UNSW launches SunSPoT – Solar Potential Tool

UNSW have, in conjunction with the Australian Photovoltaic Institute, Solar Analytics and Enosi, launched a solar potential tool, SunSPoT, which uses solar mapping to figure out how much electricity houses or businesses could generate if they installed solar panels on their roof.

SunSPoT – Solar Potential Tool

Solar Potential Tool Sunspot
Renate Egan, Paul Fletcher and Mark Hoffman at the launch of the SunSPoT solar Potential Tool (source: Robert Largent via newsroom.unsw.edu.au)

The SunSPoT tool was developed by the APVI and UNSW along with Solar Analytics and Enosi Pty Ltd. The software was developed as part of the Energy Data for Smart Decision Making project, which was in turn funded by the Federal Government’s Smart Cities and Suburbs program.

Federal Minister for Urban Infrastructure and Cities, Paul Fletcher launched the software on the 6th of April, according to the UNSW newsroom. Fletcher was quoted as discussing the benefits of SunSPoT:

“The Energy Data for Smart Decision Making project will combine mapping with data on solar exposure, energy generation and consumption from precincts across Australia into an open modelling platform.

“Being developed under the Australian Government’s Smart Cities and Suburbs Program, the platform will benefit end users by allowing them to calculate their solar power potential and make informed decisions on investment in solar power generation.”

“This project is an example of how the program encourages collaboration between local governments, research organisations and the private sector to deliver a solution that can be applied locally and shared around the country.” he said.

UNSW Associate Professor and Chair of the Australian Photovoltaics Institute, Renate Egan, discussed how the tool can be used as a pre-purchase/sale analysis, saying:

“SunSPoT uses geographical information systems data to estimate the technical potential of rooftop solar, accounting for the tilt of roof surfaces and shading at the site.  As solar PV continues to be deployed at record rates on Australian rooftops, such analysis can help councils and the electricity industry plan for the solar future.”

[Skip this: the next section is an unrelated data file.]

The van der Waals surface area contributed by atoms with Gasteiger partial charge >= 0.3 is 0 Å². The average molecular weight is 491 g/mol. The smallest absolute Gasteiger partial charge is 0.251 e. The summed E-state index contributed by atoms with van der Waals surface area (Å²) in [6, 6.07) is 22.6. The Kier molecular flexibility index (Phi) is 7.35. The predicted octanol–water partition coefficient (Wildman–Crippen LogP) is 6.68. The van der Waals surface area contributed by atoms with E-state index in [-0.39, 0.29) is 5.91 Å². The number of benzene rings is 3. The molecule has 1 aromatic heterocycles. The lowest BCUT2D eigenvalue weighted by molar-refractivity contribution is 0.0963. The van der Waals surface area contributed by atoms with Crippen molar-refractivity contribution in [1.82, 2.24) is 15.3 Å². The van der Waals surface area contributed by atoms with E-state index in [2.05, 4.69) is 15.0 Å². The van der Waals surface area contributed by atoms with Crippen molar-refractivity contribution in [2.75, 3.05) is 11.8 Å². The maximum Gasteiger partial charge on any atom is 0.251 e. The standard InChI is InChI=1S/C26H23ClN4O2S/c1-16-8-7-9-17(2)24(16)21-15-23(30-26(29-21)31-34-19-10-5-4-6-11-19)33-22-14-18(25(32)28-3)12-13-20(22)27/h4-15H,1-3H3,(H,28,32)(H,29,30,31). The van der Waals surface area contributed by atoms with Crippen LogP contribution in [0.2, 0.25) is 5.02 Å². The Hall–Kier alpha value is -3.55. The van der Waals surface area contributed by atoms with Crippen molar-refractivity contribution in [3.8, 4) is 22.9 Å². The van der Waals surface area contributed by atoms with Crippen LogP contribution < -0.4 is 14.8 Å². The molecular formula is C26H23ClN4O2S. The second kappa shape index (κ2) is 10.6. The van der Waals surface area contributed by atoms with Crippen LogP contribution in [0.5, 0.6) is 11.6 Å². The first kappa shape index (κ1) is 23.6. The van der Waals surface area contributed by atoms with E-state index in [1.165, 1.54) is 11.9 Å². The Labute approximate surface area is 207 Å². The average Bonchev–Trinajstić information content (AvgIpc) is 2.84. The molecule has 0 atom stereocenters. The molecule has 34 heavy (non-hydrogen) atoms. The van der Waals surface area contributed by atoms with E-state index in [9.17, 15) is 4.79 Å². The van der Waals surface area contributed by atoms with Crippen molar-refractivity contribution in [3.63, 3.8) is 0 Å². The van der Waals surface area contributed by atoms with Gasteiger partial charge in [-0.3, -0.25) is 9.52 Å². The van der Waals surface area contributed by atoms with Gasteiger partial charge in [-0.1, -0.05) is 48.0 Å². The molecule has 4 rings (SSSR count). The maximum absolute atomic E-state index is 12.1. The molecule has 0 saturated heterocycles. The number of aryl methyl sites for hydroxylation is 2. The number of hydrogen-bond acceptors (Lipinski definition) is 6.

If you’re interested in giving the  APVI Solar Potential Tool (SunSPoT) a crack then please click here to launch it. Note that this is no substitute for a proper site visit from a solar professional but will give you a decent ballpark figure, in most cases (well, according to our testing, anyway!)

If you’d like more information on the data and methodology used to power SunSPoT then please click here

Global investment in solar power in 2017

The United Nations are reporting that global investment in solar power in 2017 was substantially higher than any other energy source, with a massive 45% of the investment coming from China. Let’s investigate this a little deeper and see what some industry professionals have to say.  

Investment in Solar Power

In a record-breaking year, the 98GW of new solar capacity is higher than any other tech, including other renewables like wind or water turbines, nuclear or fossil fuels. There’s 6GW of this going to Australia – Iain MacGill from UNSW discussed the massive increase in Australian domestic solar via the ABC:

“We have the highest [per capita] rooftop residential solar market in the world, and by quite a big margin,” Dr MacGill said.